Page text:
Operating under a constant threat of cyberattacks is the new normal in today’s enterprise. It’s no longer a question of how to fix the problem but rather, “How can we prepare the company to deal with cybersecurity threats every minute of every day?” Here’s why:
AS SEEN IN HARVARD BUSINESS REVIEW, SEPT. 2015
Hacking is a rapidly growing global industry generating billions of dollars in illicit trade annually. This underground economic engine is fueled by a strong reseller’s market where hackers offer stolen credit cards, personal identities, and intellectual property on the “dark Internet” to buyers who will use them for personal gain or to inflict harm.
This cyber black market is maturing. In addition to stolen goods, sellers offer services such as money-back guarantees. Buyers can obtain tutorials on using stolen data or hire subcontractors to do their dirty work. And it’s not all about money. Motivations range from sectarian hate between nation-states to the bitterness of a laid-off employee. In our line of work, we see attacks designed to compromise a company’s competitive position, sabotage operations, and even cripple an entire industry.
Highly motivated hackers are both persistent and adaptive. They can unleash hundreds of different ways to attack your networks at once, learn, and try again. They have the luxury of being anonymous, always on the offense, and seldom prosecuted.
On the other hand, companies that do business on the Internet are highly visible targets. They don’t know when they’ll be attacked or by whom. They need to cover all those fronts without error, while the hacker needs only one opportunity. In short—hackers have the advantage.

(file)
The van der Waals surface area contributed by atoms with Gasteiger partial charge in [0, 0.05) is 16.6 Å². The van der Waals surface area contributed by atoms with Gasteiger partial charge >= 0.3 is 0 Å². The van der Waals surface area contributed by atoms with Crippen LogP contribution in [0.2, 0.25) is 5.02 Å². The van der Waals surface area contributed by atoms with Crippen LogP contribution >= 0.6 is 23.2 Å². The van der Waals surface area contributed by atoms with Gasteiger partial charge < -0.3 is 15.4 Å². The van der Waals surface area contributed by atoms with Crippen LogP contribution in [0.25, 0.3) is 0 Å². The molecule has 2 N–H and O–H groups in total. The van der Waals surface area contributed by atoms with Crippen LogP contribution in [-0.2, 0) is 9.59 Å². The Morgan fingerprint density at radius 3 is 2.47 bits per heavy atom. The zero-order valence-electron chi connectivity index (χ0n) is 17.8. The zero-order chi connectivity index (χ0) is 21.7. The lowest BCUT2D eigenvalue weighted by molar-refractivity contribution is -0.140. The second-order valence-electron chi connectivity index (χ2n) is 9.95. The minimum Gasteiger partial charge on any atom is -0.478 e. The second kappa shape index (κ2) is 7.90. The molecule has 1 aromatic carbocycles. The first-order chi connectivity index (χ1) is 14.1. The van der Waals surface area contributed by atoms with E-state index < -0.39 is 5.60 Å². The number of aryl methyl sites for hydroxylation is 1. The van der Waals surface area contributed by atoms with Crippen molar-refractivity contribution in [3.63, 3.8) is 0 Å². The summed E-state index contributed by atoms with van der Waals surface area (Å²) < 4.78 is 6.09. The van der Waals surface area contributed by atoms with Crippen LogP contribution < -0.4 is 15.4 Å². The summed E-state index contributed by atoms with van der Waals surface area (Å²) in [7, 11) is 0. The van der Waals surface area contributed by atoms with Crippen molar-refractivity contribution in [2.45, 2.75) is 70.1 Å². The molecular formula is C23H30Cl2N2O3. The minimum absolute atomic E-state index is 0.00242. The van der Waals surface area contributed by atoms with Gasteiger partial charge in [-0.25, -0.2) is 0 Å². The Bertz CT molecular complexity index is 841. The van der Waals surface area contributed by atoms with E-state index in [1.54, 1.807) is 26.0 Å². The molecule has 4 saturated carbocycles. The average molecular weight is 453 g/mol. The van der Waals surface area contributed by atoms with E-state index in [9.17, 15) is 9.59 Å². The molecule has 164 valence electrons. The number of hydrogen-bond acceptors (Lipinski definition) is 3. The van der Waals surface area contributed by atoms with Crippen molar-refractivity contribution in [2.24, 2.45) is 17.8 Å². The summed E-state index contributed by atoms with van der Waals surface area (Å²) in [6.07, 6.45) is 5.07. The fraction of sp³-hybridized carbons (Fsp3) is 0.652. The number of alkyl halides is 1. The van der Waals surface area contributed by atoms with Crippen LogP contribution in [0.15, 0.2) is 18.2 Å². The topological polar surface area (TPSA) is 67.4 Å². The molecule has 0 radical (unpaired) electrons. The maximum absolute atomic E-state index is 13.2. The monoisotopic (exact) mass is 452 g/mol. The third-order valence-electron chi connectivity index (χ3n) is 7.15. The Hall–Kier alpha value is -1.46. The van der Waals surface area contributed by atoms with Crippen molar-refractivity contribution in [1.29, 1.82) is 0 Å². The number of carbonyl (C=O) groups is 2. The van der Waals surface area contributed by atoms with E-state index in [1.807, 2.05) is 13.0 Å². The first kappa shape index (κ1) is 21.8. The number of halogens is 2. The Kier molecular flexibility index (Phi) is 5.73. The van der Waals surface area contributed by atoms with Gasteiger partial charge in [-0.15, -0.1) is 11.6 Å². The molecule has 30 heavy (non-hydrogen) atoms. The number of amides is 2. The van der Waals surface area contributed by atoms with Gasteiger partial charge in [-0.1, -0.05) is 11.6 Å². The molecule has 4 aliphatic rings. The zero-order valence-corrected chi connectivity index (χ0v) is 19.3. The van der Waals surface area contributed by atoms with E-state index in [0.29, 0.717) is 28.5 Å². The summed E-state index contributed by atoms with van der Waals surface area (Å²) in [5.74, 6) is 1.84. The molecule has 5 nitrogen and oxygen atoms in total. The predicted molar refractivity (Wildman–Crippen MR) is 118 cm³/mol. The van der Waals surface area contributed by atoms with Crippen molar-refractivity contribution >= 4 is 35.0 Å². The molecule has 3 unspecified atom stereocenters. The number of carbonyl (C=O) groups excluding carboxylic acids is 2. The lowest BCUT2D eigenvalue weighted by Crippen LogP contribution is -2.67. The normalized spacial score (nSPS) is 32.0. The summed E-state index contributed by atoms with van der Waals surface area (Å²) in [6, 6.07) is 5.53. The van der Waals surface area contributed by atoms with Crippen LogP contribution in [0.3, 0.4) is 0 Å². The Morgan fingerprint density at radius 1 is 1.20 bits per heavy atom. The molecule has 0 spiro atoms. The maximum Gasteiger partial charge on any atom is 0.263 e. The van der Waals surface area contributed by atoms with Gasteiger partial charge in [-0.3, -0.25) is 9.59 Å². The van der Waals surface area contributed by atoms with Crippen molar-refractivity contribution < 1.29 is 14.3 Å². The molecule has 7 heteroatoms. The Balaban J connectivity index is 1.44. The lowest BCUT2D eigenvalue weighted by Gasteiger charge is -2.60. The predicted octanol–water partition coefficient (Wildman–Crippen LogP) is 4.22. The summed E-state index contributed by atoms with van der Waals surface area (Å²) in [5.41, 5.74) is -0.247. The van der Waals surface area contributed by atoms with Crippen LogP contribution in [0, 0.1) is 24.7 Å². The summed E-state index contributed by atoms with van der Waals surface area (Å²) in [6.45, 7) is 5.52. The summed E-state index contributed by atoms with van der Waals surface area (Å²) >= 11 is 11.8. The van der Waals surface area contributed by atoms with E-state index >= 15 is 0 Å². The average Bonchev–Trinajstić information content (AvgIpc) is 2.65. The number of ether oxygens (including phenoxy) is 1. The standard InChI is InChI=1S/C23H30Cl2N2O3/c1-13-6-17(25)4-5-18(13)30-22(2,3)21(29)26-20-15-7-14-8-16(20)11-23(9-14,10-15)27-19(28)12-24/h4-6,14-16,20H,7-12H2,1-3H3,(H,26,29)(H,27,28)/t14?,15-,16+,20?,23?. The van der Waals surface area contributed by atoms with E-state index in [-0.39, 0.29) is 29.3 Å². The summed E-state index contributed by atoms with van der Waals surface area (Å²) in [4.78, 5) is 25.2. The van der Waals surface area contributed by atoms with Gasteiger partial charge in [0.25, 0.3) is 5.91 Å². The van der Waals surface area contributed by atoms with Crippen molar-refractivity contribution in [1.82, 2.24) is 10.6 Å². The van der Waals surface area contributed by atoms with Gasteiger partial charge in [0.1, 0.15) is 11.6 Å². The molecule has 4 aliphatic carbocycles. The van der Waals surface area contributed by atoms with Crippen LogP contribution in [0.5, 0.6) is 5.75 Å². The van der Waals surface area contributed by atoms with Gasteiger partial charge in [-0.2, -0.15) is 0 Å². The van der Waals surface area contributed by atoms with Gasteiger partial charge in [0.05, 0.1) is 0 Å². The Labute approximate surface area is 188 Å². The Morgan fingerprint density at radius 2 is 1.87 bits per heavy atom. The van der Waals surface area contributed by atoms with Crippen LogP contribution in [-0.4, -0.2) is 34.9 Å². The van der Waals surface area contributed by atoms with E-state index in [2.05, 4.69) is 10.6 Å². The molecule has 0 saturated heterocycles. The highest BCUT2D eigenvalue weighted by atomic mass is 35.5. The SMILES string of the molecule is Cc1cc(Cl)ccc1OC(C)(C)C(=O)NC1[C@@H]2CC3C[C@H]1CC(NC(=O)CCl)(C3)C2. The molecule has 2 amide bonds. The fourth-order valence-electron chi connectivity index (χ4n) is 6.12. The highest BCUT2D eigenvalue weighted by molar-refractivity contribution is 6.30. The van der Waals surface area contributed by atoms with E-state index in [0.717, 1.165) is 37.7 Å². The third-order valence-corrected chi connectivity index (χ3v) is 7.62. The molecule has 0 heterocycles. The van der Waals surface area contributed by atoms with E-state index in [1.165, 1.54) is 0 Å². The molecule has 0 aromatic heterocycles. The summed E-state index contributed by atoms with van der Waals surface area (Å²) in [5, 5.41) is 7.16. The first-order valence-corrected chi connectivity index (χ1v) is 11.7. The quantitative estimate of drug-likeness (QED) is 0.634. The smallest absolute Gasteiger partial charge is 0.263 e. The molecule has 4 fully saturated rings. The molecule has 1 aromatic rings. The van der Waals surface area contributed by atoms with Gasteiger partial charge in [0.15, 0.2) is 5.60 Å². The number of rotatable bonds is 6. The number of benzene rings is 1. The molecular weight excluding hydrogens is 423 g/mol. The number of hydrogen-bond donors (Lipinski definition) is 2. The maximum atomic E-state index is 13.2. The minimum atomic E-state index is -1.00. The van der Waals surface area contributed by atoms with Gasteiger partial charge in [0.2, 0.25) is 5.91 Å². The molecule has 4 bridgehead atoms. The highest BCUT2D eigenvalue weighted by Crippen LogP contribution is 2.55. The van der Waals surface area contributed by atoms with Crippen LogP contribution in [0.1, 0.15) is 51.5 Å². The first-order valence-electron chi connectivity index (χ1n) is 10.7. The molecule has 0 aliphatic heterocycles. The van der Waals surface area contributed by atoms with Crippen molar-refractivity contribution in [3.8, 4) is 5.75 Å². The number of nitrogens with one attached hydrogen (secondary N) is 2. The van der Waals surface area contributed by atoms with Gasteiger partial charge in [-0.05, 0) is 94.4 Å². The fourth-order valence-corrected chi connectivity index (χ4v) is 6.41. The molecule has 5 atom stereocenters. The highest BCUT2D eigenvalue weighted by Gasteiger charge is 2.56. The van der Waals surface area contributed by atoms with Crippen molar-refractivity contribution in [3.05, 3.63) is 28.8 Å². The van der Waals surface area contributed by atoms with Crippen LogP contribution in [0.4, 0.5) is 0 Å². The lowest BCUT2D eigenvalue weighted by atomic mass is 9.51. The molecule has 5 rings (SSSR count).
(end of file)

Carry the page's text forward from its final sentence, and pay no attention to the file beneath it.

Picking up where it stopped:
It’s time for a new approach that acknowledges the “chronic” nature of this risk and faces it head-on.
At a minimum, we believe this requires:
A proactive strategy.
Defense is not the endgame. The cybersecurity team has the expertise and capabilities to handle a cycle of recurring engagement. They prevent where possible, detect what they couldn’t prevent, respond quickly, and predict what will happen next.
A tone at the top.
Boards and C-suite executives manage the risk at an enterprise level. They set risk tolerance and hear equally from IT and security leaders for a balanced view of enablement and risk mitigation.
The whole business is engaged in the prevention of hacking. Employee training programs are in place—from boardroom to mailroom.
Security requirements are enforced across business lines and with partners and affiliates.
At Dell SecureWorks, we use these approaches to protect our own assets and those of our clients. Learn more at:www.secureworks.com/cybersecurity-iq